People with a genetic predisposition for age-related macular degeneration (AMD) significantly increased their odds of developing the blinding eye disorder if they had a history of heavy smoking and consistently did not exercise or eat enough fruits and vegetables, according to an observational study of women funded by the National Eye Institute, part of the National Institutes of Health.
Eating a healthy diet and getting exercise have been shown in earlier studies to protect against AMD, a leading cause of vision loss among people age 50 and older. Findings from this latest study, conducted by a team of investigators at the University of Wisconsin-Madison, suggest that genetic and lifestyle factors may contribute to AMD in a synergistic way.
“If you have a family history of AMD, the good news is that the study findings suggest that there are things you can do to potentially lower your risk of developing AMD yourself,” said Julie A Mares, Ph.D., of the University of Wisconsin-Madison. The study teams were led by Dr. Mares and Barbara A. Blodi, M.D., in the Department of Ophthalmology and Visual Sciences, in collaboration with investigators from the University of Iowa, Iowa City, and Oregon Health Science University, Portland.
The researchers studied the risk among women ages 50 to 79 years who had participated in the Carotenoids in Age-Related Eye Disease Study (CAREDS), an ancillary investigation of the much larger Women’s Health Initiative, an observational study that has tracked the health-related behaviors and outcomes of more than 160,000 women since 1991.
For the current study, first author Kristin J. Meyers, Ph.D., and her team evaluated the diet and exercise patterns of 1663 women and categorized them into lowest-, moderate- and highest-risk groups. They also evaluated whether the women smoked and, if so, how many years they smoked a pack of cigarettes or more each day. They also assessed genetic data from the women to determine whether they carried known genetic risk factors for AMD. They looked most closely at an allele (version) of the complement factor H (CFH) gene that is known to be associated with greater AMD risk, probing whether the women had zero, one, or two copies of the allele.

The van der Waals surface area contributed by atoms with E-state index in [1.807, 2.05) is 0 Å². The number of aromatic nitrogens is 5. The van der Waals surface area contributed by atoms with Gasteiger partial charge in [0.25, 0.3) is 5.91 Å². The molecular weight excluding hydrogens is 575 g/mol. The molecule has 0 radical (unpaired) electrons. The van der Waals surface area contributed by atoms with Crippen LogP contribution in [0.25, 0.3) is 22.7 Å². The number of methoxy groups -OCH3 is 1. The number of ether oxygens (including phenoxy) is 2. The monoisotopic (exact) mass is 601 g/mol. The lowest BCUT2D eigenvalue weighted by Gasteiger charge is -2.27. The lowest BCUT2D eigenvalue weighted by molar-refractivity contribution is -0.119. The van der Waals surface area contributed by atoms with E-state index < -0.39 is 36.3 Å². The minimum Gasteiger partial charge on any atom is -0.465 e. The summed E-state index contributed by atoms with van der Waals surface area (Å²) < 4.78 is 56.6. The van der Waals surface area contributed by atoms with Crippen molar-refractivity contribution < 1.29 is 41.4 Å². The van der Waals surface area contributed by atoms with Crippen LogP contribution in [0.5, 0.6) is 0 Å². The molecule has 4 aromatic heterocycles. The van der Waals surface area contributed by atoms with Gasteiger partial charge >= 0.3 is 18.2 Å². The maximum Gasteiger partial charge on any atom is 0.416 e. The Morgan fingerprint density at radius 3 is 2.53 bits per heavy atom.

A total of 337 women in the study developed AMD, of whom 91 percent had early-stage disease.
Among women with stable diets, those who carried two high-risk genetic alleles, smoked at least seven pack-years, and were in the highest-risk diet and exercise categories were more than four times more likely to have AMD compared to those women who did not have genetic risk factors and who ate a healthy diet and got at least 10 hours/week of light exercise (such as housework or walking at a pace you could sing to) or at least eight hours of moderate activity (such as brisk walking).
In addition to lifestyle contributions, vitamin D levels may play a synergistic role with genetic factors, according to the findings of another study by the same team involving 913 CAREDS participants. Amy E. Millen, Ph.D., that study’s first author, found that blood levels indicating vitamin D deficiency (less than 12 ng/mL of 25 hydroxyvitamin D) were associated with a 1.8-fold increase in the odds of having AMD among women with no risk alleles, but a 6.7-fold increase in the odds of having AMD among women with two risk alleles, compared with women who had no genetic risk alleles and adequate levels of vitamin D.
“The findings of both studies support the notion of biologic synergy. That is, that one’s genes, lifestyle factors and nutrition all come together in a synergistic way to mediate inflammation, which is a key mechanism involved in AMD,” said Dr. Mares. “There’s a large body of evidence that unhealthy lifestyle habits are associated with inflammation and that CFH risk alleles augment inflammatory responses. Vitamin D is believed to suppress inflammation, which is thought to enhance the AMD disease processes both directly and indirectly.”